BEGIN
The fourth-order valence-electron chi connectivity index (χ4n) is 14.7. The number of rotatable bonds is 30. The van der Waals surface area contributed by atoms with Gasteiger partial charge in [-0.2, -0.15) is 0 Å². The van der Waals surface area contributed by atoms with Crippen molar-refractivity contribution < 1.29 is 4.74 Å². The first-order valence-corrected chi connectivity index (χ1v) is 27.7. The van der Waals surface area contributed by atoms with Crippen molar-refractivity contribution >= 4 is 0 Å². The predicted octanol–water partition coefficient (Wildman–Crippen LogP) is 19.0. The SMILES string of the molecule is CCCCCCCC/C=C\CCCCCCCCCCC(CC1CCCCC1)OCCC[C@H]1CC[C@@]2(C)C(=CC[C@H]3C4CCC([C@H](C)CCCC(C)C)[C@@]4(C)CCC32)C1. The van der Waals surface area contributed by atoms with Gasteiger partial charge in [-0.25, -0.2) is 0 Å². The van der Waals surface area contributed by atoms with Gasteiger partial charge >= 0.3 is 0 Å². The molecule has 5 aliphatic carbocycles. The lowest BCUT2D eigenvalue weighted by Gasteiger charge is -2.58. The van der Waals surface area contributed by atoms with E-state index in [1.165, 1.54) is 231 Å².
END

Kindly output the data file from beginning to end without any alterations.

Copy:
The fourth-order valence-electron chi connectivity index (χ4n) is 14.7. The number of rotatable bonds is 30. The van der Waals surface area contributed by atoms with Gasteiger partial charge in [-0.2, -0.15) is 0 Å². The van der Waals surface area contributed by atoms with Crippen molar-refractivity contribution < 1.29 is 4.74 Å². The first-order valence-corrected chi connectivity index (χ1v) is 27.7. The van der Waals surface area contributed by atoms with Crippen molar-refractivity contribution >= 4 is 0 Å². The predicted octanol–water partition coefficient (Wildman–Crippen LogP) is 19.0. The SMILES string of the molecule is CCCCCCCC/C=C\CCCCCCCCCCC(CC1CCCCC1)OCCC[C@H]1CC[C@@]2(C)C(=CC[C@H]3C4CCC([C@H](C)CCCC(C)C)[C@@]4(C)CCC32)C1. The van der Waals surface area contributed by atoms with Gasteiger partial charge in [-0.25, -0.2) is 0 Å². The van der Waals surface area contributed by atoms with Gasteiger partial charge >= 0.3 is 0 Å². The molecule has 5 aliphatic carbocycles. The lowest BCUT2D eigenvalue weighted by Gasteiger charge is -2.58. The van der Waals surface area contributed by atoms with E-state index in [1.165, 1.54) is 231 Å².